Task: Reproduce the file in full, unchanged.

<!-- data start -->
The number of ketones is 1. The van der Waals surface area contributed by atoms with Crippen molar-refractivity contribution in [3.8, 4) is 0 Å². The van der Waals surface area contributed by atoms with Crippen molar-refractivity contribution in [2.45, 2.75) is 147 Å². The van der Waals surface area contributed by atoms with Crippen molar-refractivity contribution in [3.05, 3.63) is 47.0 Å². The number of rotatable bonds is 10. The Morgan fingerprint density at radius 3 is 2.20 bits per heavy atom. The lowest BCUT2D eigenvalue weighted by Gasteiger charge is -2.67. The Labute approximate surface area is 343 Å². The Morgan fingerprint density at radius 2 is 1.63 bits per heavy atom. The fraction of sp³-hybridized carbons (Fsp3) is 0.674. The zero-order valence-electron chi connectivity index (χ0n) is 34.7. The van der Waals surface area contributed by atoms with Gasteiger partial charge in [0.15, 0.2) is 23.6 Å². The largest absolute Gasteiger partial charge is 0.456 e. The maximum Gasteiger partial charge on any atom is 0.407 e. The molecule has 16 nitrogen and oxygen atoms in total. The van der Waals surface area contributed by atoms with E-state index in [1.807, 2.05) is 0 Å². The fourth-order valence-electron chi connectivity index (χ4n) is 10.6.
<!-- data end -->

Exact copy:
The number of ketones is 1. The van der Waals surface area contributed by atoms with Crippen molar-refractivity contribution in [3.8, 4) is 0 Å². The van der Waals surface area contributed by atoms with Crippen molar-refractivity contribution in [2.45, 2.75) is 147 Å². The van der Waals surface area contributed by atoms with Crippen molar-refractivity contribution in [3.05, 3.63) is 47.0 Å². The number of rotatable bonds is 10. The Morgan fingerprint density at radius 3 is 2.20 bits per heavy atom. The lowest BCUT2D eigenvalue weighted by Gasteiger charge is -2.67. The Labute approximate surface area is 343 Å². The Morgan fingerprint density at radius 2 is 1.63 bits per heavy atom. The fraction of sp³-hybridized carbons (Fsp3) is 0.674. The zero-order valence-electron chi connectivity index (χ0n) is 34.7. The van der Waals surface area contributed by atoms with Gasteiger partial charge in [0.15, 0.2) is 23.6 Å². The largest absolute Gasteiger partial charge is 0.456 e. The maximum Gasteiger partial charge on any atom is 0.407 e. The molecule has 16 nitrogen and oxygen atoms in total. The van der Waals surface area contributed by atoms with E-state index in [1.807, 2.05) is 0 Å². The fourth-order valence-electron chi connectivity index (χ4n) is 10.6.